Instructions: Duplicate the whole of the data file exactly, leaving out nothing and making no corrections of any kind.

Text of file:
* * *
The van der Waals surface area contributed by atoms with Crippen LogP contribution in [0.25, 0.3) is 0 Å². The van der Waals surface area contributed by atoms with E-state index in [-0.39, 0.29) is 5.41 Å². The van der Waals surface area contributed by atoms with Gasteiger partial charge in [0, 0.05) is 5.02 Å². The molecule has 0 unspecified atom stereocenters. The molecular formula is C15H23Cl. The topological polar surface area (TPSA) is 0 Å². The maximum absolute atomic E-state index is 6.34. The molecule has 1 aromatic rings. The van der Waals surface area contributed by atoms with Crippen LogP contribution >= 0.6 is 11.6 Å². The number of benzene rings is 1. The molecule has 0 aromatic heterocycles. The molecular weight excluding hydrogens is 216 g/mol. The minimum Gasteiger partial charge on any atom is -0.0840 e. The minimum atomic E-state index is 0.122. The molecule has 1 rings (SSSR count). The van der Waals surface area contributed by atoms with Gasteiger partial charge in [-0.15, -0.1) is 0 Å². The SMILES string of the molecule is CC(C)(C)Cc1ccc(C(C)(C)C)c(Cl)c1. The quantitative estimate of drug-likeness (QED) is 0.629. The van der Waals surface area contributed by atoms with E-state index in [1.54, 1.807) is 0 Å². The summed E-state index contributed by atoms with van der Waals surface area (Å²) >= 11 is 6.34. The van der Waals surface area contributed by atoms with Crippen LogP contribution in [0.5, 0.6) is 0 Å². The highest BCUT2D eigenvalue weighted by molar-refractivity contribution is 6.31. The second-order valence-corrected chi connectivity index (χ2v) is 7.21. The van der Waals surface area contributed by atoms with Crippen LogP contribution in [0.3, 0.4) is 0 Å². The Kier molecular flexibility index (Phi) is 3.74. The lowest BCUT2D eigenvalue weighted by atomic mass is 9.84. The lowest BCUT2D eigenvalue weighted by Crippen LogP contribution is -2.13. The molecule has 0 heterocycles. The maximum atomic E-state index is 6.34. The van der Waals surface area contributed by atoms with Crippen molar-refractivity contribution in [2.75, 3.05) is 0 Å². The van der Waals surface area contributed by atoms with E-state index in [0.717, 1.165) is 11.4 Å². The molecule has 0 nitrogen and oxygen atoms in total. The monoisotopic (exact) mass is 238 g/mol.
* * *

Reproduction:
The van der Waals surface area contributed by atoms with Crippen LogP contribution in [0.25, 0.3) is 0 Å². The van der Waals surface area contributed by atoms with E-state index in [-0.39, 0.29) is 5.41 Å². The van der Waals surface area contributed by atoms with Gasteiger partial charge in [0, 0.05) is 5.02 Å². The molecule has 0 unspecified atom stereocenters. The molecular formula is C15H23Cl. The topological polar surface area (TPSA) is 0 Å². The maximum absolute atomic E-state index is 6.34. The molecule has 1 aromatic rings. The van der Waals surface area contributed by atoms with Crippen LogP contribution >= 0.6 is 11.6 Å². The number of benzene rings is 1. The molecule has 0 aromatic heterocycles. The molecular weight excluding hydrogens is 216 g/mol. The minimum Gasteiger partial charge on any atom is -0.0840 e. The minimum atomic E-state index is 0.122. The molecule has 1 rings (SSSR count). The van der Waals surface area contributed by atoms with Gasteiger partial charge in [-0.15, -0.1) is 0 Å². The SMILES string of the molecule is CC(C)(C)Cc1ccc(C(C)(C)C)c(Cl)c1. The quantitative estimate of drug-likeness (QED) is 0.629. The van der Waals surface area contributed by atoms with E-state index in [1.54, 1.807) is 0 Å². The summed E-state index contributed by atoms with van der Waals surface area (Å²) >= 11 is 6.34. The van der Waals surface area contributed by atoms with Crippen LogP contribution in [0.5, 0.6) is 0 Å². The highest BCUT2D eigenvalue weighted by molar-refractivity contribution is 6.31. The second-order valence-corrected chi connectivity index (χ2v) is 7.21. The van der Waals surface area contributed by atoms with Crippen LogP contribution in [0.3, 0.4) is 0 Å². The Kier molecular flexibility index (Phi) is 3.74. The lowest BCUT2D eigenvalue weighted by atomic mass is 9.84. The lowest BCUT2D eigenvalue weighted by Crippen LogP contribution is -2.13. The molecule has 0 heterocycles. The maximum atomic E-state index is 6.34. The van der Waals surface area contributed by atoms with Crippen molar-refractivity contribution in [2.75, 3.05) is 0 Å². The van der Waals surface area contributed by atoms with E-state index in [0.717, 1.165) is 11.4 Å². The molecule has 0 nitrogen and oxygen atoms in total. The monoisotopic (exact) mass is 238 g/mol.